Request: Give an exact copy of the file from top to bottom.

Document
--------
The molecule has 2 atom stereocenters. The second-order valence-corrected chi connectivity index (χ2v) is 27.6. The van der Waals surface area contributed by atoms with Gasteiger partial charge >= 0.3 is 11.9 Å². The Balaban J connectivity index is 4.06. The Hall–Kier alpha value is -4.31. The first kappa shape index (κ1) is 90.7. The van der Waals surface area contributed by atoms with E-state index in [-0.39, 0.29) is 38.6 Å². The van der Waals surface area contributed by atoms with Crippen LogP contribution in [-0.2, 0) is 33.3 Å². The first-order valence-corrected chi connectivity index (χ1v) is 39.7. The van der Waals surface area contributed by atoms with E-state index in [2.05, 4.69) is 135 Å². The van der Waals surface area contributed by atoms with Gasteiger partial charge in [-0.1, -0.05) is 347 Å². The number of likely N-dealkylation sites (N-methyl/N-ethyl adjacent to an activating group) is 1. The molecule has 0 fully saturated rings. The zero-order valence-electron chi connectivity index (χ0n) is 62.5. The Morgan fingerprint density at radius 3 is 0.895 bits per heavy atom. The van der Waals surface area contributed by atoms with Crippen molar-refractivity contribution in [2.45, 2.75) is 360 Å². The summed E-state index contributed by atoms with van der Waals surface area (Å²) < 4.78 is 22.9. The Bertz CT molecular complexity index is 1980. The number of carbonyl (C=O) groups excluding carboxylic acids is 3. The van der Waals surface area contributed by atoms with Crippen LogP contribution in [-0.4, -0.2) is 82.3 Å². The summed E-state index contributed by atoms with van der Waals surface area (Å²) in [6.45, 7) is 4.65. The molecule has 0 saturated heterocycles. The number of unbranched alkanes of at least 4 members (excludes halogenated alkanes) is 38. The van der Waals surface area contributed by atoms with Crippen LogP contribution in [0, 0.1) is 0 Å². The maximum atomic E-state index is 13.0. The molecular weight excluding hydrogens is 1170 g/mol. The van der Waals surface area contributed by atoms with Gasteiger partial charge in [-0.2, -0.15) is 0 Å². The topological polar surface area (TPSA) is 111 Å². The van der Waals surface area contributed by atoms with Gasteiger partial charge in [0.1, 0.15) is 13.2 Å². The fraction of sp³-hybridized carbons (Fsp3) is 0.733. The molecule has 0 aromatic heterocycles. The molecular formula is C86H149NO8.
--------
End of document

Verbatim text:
The molecule has 2 atom stereocenters. The second-order valence-corrected chi connectivity index (χ2v) is 27.6. The van der Waals surface area contributed by atoms with Gasteiger partial charge >= 0.3 is 11.9 Å². The Balaban J connectivity index is 4.06. The Hall–Kier alpha value is -4.31. The first kappa shape index (κ1) is 90.7. The van der Waals surface area contributed by atoms with E-state index in [-0.39, 0.29) is 38.6 Å². The van der Waals surface area contributed by atoms with Crippen LogP contribution in [-0.2, 0) is 33.3 Å². The first-order valence-corrected chi connectivity index (χ1v) is 39.7. The van der Waals surface area contributed by atoms with E-state index in [2.05, 4.69) is 135 Å². The van der Waals surface area contributed by atoms with Gasteiger partial charge in [-0.1, -0.05) is 347 Å². The number of likely N-dealkylation sites (N-methyl/N-ethyl adjacent to an activating group) is 1. The molecule has 0 fully saturated rings. The zero-order valence-electron chi connectivity index (χ0n) is 62.5. The Morgan fingerprint density at radius 3 is 0.895 bits per heavy atom. The van der Waals surface area contributed by atoms with Crippen molar-refractivity contribution in [2.45, 2.75) is 360 Å². The summed E-state index contributed by atoms with van der Waals surface area (Å²) < 4.78 is 22.9. The Bertz CT molecular complexity index is 1980. The number of carbonyl (C=O) groups excluding carboxylic acids is 3. The van der Waals surface area contributed by atoms with Crippen LogP contribution in [-0.4, -0.2) is 82.3 Å². The summed E-state index contributed by atoms with van der Waals surface area (Å²) in [6.45, 7) is 4.65. The molecule has 0 saturated heterocycles. The number of unbranched alkanes of at least 4 members (excludes halogenated alkanes) is 38. The van der Waals surface area contributed by atoms with Crippen LogP contribution in [0, 0.1) is 0 Å². The maximum atomic E-state index is 13.0. The molecular weight excluding hydrogens is 1170 g/mol. The van der Waals surface area contributed by atoms with Gasteiger partial charge in [-0.2, -0.15) is 0 Å². The topological polar surface area (TPSA) is 111 Å². The van der Waals surface area contributed by atoms with Gasteiger partial charge in [0.1, 0.15) is 13.2 Å². The fraction of sp³-hybridized carbons (Fsp3) is 0.733. The molecule has 0 aromatic heterocycles. The molecular formula is C86H149NO8.